Once you’ve hit the boulders, you’re almost there, and there is a little route finding. It’s generally pretty obvious to find it as you’re climbing up. (Note: We didn’t take photos of this portion as we wanted to be able to have hands free. Safety first!)
The view from the top makes the climb worth it though! You’ll see Big Cottonwood Canyon, Timpanogos, Heber Valley, Park City, etc. It’s nice to just sit up there and enjoy the feeling of being on top of the world.
We went in mid-July, and we were treated to wildflowers the entire route.
On our way down, we decided to loop around to see Bloods Lake on the way back. To make this loop, you can climb down the ridge, and at the fork before the last climb to the top, make your way down the field of wildflowers into the basin, and turn left when your trail meets the next trail. It will be obvious when you see it.
This portion of the trail was nice because it was generally flat or gently descending. It opened up into a couple fields of wildflowers and grass, which was very pretty on this summer day.
One little difficulty we had on the way back was we ended up in a wooded area near the lake, with a huge “NO TRESPASSING SIGN” on a tree. We couldn’t figure out what property was on private land, so we did our best to get back to the parking lot as quickly as possible, as that was not our intent.
We did find Bloods Lake, where many people were hanging out with their furry friends. At that point, the trail back to the parking lot was clear. It was steep for a short section climbing back up to the lot, but it was manageable.
After I got home, I read online that Bloods Lake, the one where everyone was hanging out, was actually private property. I didn’t realize that when we were up there. There is mixed information online about whether or not you can go to the lake, but the gist of what I read said that as long as people are courteous and clean up all dog waste and trash (and pack it out), the owner is okay with people enjoying the lake. With that being said, it’s up to your discretion and it’s at your own risk!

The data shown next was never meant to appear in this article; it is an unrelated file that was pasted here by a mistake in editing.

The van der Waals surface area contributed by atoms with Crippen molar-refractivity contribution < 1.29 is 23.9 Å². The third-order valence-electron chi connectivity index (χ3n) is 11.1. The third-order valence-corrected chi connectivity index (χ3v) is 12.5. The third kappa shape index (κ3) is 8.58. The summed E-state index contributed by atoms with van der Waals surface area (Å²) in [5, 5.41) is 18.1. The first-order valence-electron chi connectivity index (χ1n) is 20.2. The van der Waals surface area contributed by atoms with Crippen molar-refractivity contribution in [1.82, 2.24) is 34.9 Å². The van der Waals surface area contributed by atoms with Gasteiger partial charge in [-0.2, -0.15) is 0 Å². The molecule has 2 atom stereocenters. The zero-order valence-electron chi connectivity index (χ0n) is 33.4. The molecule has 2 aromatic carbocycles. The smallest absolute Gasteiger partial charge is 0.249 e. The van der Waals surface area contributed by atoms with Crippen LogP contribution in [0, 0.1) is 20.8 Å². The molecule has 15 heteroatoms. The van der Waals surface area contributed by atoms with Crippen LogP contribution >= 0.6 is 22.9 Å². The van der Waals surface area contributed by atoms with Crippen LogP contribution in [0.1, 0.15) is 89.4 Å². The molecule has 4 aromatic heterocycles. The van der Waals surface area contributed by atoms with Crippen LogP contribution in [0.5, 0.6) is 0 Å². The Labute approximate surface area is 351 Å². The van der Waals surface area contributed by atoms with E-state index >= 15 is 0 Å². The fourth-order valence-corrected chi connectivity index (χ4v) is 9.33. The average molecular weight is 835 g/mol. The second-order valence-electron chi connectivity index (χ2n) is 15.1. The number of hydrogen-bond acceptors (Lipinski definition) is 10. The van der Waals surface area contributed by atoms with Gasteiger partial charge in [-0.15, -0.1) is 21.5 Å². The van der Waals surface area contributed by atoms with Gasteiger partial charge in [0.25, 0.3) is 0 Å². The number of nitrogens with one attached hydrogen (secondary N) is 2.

Tips for Your Trip
- Bring insect repellent! There are essentially no mosquitos/bugs in the valley right now, but they were out in full-force on our hike (especially near the lakes). Brighton ended up with some huge bites when we got home. 🙁
- Bring trekking poles and/or a friend to help in the tricky sections. As I have mentioned in previous posts, I am not an experienced climber (but I’d love to be!), and having Brighton there to help me navigate the boulders helped a lot. It’s also good to have a friend there in case of any emergencies. If you can’t find a friend, trekking poles will help stabilize you on some portions as well.
- Pace yourself. While this hike isn’t very long, it does gain a bit of elevation in a short distance. Take your time, enjoy the views, and be aware of the elevation. You’re about 10,000 ft above sea level, and if you’re not acclimated to this high elevation, you may experienced some symptoms of altitude sickness which includes dizziness, nausea, loss of breath, and headache.
- If you’re looking for a bonus peak, summit Peak 10,420 on the way to Clayton or the way back. If you’re feeling too challenged by the hike, go around it using the trail to Clayton.
What are some of your favorite Wasatch peaks to bag?